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Almost 400 children enrolled in projects to prevent mainstream drop-out

A recent report found that more than 2,500 schoolchildren only made it as far as first or second year in 2010.

Image: teen outside school image via Shutterstock

THERE ARE ALMOST 400 children under the age of 16 enrolled in projects aimed at those at risk of dropping out of mainstream education.

Details provided by Minister Ruairí Quinn show that €4 million has been spent in the last year on the various projects and centres aimed at engaging with children and retaining them in education.

On the frontline are Youth Encounter Projects, which were stablished in the 1970s as non-residential facilities for children at risk of getting into trouble with authority or are at serious risk of dropping out of mainstream school.

There are five YEPS – three in Dublin and one each in Limerick and Cork – providing 120 places for children. The current overall enrolment is 107, according to Quinn’s department and these projects receive a pay and non-pay allocation of €1.124 million to cover the employment of all ancillary staff and cover school running costs.

Life Centres, which are informal education centres established by the Christian Brothers in 1996, are also aimed at children who have dropped out of school. There are two Life Centres in Dublin and Cork which receive a grant of €114,000 towards running costs and 2,768 teaching hours under the ETB co-operation hours scheme at an estimated cost of €233,000.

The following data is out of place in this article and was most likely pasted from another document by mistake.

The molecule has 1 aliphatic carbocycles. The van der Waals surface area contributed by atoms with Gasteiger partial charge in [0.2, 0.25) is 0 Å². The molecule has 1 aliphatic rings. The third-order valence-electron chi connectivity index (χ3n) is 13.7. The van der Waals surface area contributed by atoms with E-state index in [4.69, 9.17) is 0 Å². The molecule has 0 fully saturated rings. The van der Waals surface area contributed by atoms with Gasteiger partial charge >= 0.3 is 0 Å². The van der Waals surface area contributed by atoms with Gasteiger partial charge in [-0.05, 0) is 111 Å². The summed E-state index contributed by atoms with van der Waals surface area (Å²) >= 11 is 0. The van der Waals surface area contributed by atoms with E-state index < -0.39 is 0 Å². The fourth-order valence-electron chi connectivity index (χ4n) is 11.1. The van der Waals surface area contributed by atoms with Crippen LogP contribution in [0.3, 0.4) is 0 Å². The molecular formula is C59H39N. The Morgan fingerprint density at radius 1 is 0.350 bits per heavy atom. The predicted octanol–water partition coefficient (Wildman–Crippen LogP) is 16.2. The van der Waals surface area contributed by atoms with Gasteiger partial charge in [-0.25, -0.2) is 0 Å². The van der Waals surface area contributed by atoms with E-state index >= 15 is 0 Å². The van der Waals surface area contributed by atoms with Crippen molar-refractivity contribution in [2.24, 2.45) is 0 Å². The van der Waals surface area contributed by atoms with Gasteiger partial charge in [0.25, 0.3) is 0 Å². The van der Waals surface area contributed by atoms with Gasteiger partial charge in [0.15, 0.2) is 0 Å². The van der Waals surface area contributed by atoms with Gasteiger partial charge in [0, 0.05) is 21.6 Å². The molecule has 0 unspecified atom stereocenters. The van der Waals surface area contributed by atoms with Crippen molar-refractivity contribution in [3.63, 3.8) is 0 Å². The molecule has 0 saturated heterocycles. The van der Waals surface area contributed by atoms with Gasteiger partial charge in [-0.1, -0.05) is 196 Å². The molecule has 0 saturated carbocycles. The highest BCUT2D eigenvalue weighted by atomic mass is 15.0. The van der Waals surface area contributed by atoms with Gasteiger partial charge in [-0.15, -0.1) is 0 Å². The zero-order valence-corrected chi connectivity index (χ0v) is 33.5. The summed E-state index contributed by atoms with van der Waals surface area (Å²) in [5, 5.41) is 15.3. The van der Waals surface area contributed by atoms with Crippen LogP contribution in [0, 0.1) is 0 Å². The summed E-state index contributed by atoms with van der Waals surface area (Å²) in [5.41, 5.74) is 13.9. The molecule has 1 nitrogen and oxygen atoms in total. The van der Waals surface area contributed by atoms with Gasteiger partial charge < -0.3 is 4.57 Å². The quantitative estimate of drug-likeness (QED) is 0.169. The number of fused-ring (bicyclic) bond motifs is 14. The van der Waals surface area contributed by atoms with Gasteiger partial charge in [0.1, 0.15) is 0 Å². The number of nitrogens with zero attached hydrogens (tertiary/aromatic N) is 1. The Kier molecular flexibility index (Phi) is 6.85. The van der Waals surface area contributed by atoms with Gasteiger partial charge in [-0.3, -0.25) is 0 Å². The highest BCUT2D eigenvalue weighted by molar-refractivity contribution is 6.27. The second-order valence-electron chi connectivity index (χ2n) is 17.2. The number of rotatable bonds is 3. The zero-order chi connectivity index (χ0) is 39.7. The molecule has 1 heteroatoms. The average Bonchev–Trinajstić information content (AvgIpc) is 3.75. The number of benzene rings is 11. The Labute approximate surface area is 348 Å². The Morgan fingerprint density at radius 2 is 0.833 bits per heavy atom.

Positive results

A drug treatment centre in Cork also provides services for 14-18-year-old boys including educational and training courses, and a project that was established in Dublin’s inner city to tackle the joyriding problem in the 90s also offers courses to young teens with funding from the department.

A small portion of the overall funding in the Youthreach education programme includes provision for under 16s with over 200 enrolled in associated centres.

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Projects and schemes like these have shown positive results in Ireland and in other parts of Europe in retaining young people in the education system.

The most recent report on school-leavers from the Department of Education found that 4, 300 students in 2010 dropped out of mainstream education before fifth year. More than 2,500 only got as far as first or second year and a further 1,777 did not remain in school beyond that.

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